I have a confession to make: I don’t know that much about economics. I can’t explain stock market trends or retirement investments portfolios – truth be told, I don’t even balance the books in my own house; my wife does that. I figured why not let the person with the degree in accounting deal with the money? It seemed like the right play. This raises the question: without intricate knowledge of finances, how in the hell did I become one of the Money Men of Magic? It’s because I understand people.
Money doesn’t have a mind of its own. It doesn’t have a will or a personality. It has no preferences and no opinions; people on the other hand, they have all these things. People are the ones that control the money. This may seem like an obvious statement, but a lot of people don’t get this. Many people have this idea that card prices come from some ultimate source of truth, which is false. Prices come from people. This means two things:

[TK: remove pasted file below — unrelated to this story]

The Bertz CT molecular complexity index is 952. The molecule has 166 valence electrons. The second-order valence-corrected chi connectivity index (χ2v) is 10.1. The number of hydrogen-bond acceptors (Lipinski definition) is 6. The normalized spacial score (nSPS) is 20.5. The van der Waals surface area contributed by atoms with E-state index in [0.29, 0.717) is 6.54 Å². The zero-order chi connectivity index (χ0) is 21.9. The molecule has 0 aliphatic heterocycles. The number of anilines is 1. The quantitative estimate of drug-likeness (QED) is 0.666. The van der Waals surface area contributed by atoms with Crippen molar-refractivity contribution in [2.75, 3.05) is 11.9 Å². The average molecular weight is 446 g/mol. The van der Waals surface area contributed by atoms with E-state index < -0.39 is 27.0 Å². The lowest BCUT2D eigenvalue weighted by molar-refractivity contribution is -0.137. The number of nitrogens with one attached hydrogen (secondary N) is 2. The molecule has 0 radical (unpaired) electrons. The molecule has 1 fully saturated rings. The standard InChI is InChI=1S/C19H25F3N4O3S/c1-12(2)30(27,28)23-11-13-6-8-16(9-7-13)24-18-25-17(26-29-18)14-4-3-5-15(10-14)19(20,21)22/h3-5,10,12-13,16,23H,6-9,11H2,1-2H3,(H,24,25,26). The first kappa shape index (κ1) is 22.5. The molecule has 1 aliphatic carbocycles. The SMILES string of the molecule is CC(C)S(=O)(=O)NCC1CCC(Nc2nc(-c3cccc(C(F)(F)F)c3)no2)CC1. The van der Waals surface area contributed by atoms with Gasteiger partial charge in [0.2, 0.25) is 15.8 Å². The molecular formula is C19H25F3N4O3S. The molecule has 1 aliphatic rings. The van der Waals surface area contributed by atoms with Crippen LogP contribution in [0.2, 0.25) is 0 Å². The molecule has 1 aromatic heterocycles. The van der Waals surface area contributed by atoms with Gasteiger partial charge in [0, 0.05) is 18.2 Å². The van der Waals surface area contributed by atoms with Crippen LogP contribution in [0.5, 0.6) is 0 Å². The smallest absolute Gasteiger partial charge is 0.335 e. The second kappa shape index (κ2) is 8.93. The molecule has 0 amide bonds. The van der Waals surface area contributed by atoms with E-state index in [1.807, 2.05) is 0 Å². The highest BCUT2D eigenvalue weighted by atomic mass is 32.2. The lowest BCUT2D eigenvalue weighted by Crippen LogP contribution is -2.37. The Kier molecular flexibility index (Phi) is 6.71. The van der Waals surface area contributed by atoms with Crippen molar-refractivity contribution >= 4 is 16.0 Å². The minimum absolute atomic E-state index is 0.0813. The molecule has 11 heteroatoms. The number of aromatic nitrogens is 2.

You can set any price if you can convince people it’s worth it.
People’s perceptions create the market and create room for investment.
These are the two things that I want to talk about today. The first of the two has little to do with the bigger topic, but it’s something I want to cover while we’re on the topic of gaining value from people’s perceptions. The bigger topic is this idea of watching people to read the market; I’m going to talk about this with regard to Legacy, but first let’s talk about perception in a smaller sense.